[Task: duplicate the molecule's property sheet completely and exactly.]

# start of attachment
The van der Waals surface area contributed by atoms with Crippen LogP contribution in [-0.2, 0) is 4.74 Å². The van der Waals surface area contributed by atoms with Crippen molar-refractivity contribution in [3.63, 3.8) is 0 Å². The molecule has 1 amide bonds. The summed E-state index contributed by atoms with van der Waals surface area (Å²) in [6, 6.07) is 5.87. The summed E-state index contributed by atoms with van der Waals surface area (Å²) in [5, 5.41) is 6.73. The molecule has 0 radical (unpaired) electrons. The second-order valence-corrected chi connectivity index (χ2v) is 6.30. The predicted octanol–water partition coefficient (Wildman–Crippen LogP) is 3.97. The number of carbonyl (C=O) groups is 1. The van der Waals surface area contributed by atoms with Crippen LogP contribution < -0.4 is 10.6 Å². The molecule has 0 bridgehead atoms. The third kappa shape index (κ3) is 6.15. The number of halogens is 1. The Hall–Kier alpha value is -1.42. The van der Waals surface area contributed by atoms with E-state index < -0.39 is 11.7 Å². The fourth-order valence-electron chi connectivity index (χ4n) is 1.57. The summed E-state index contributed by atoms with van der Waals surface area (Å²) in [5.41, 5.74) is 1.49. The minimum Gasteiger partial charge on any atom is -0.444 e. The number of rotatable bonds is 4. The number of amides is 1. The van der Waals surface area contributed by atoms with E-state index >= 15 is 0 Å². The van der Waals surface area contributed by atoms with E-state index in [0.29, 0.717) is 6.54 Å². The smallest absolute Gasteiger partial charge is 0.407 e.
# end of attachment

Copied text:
The van der Waals surface area contributed by atoms with Crippen LogP contribution in [-0.2, 0) is 4.74 Å². The van der Waals surface area contributed by atoms with Crippen molar-refractivity contribution in [3.63, 3.8) is 0 Å². The molecule has 1 amide bonds. The summed E-state index contributed by atoms with van der Waals surface area (Å²) in [6, 6.07) is 5.87. The summed E-state index contributed by atoms with van der Waals surface area (Å²) in [5, 5.41) is 6.73. The molecule has 0 radical (unpaired) electrons. The second-order valence-corrected chi connectivity index (χ2v) is 6.30. The predicted octanol–water partition coefficient (Wildman–Crippen LogP) is 3.97. The number of carbonyl (C=O) groups is 1. The van der Waals surface area contributed by atoms with Crippen LogP contribution < -0.4 is 10.6 Å². The molecule has 0 bridgehead atoms. The third kappa shape index (κ3) is 6.15. The number of halogens is 1. The Hall–Kier alpha value is -1.42. The van der Waals surface area contributed by atoms with E-state index < -0.39 is 11.7 Å². The fourth-order valence-electron chi connectivity index (χ4n) is 1.57. The summed E-state index contributed by atoms with van der Waals surface area (Å²) in [5.41, 5.74) is 1.49. The minimum Gasteiger partial charge on any atom is -0.444 e. The number of rotatable bonds is 4. The number of amides is 1. The van der Waals surface area contributed by atoms with E-state index >= 15 is 0 Å². The van der Waals surface area contributed by atoms with E-state index in [0.29, 0.717) is 6.54 Å². The smallest absolute Gasteiger partial charge is 0.407 e.